For decades, Africa bore the image of a fragmented continent, where corruption and poverty were rampant, institutions were fragile, and economic growth had stalled. Presently, these issues remain prevalent as young governments lack experience and expertise, leading to losses of over $60 billion annually for the continent as a result of corruption (World Bank Group, 2015). Nigeria for example, still faces a host of issues despite recently becoming the largest economy in Africa. Its poverty rate has doubled in the last five years, while unemployment rates reached 23.9% in 2012, up from 5.8% in 2006 (Nigerian Unemployment Rate, 2015). Although the number of active Sub-Saharan Africa stock exchanges since 1989 have increased from five (South Africa, Zimbabwe, Kenya, Nigeria, Uganda) to the current 16, most are in their nascent stage. Stock market capitalization remains low with exceptions to Nigeria and South Africa. Most exchanges are characterized by low turnover, liquidity, and international trading activity. Corporate debt markets are almost nonexistent. Benchmark yield curves on debt markets do not extend further than five years, and are limited to a few countries. However, despite the development challenges ahead, pockets of optimism can still be found.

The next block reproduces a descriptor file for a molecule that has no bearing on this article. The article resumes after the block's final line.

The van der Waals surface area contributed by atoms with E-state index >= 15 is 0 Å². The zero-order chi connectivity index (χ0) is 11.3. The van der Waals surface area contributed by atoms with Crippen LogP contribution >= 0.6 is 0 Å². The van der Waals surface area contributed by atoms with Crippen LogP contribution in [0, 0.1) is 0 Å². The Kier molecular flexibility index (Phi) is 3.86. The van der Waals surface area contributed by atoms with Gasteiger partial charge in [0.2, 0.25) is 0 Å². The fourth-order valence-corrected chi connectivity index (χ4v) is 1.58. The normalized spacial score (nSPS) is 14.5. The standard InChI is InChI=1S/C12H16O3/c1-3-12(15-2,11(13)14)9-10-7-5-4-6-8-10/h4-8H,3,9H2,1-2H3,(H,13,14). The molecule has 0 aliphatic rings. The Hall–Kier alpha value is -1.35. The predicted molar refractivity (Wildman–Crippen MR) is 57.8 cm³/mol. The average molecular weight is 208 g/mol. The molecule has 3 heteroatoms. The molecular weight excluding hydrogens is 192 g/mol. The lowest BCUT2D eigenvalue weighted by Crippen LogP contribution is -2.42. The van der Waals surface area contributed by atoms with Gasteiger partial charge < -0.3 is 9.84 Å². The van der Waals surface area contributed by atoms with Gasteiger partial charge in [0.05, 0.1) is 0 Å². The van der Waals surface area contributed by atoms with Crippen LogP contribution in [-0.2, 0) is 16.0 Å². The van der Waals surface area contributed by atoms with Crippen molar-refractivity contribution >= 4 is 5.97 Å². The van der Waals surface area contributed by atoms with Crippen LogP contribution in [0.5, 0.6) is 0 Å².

A new wave of venture capitalists, angel investors, and young entrepreneurs have a grander vision for Africa in the coming decades - one revolutionized by technology hubs and improved infrastructure. Educated African Millennials inspire innovation and debate through their self-defining Pan-Africanism - the notion that all people of African descent are united and empowered by their cultural identity. The returning African diaspora, waves of doctors, business professionals, engineers, and humanitarians, are eager to turn the wheels of economic development forward. For example, the growing tech hub in Nairobi, Kenya has been keen to attract world-class investors including Microsoft, IBM, Toshiba, Google, and Apple. On the whole, Kenya's IT sector accounted for 5% of its national GDP in 2014. The government wishes to raise it to 35% by 2030 (Globe and Mail, 2013).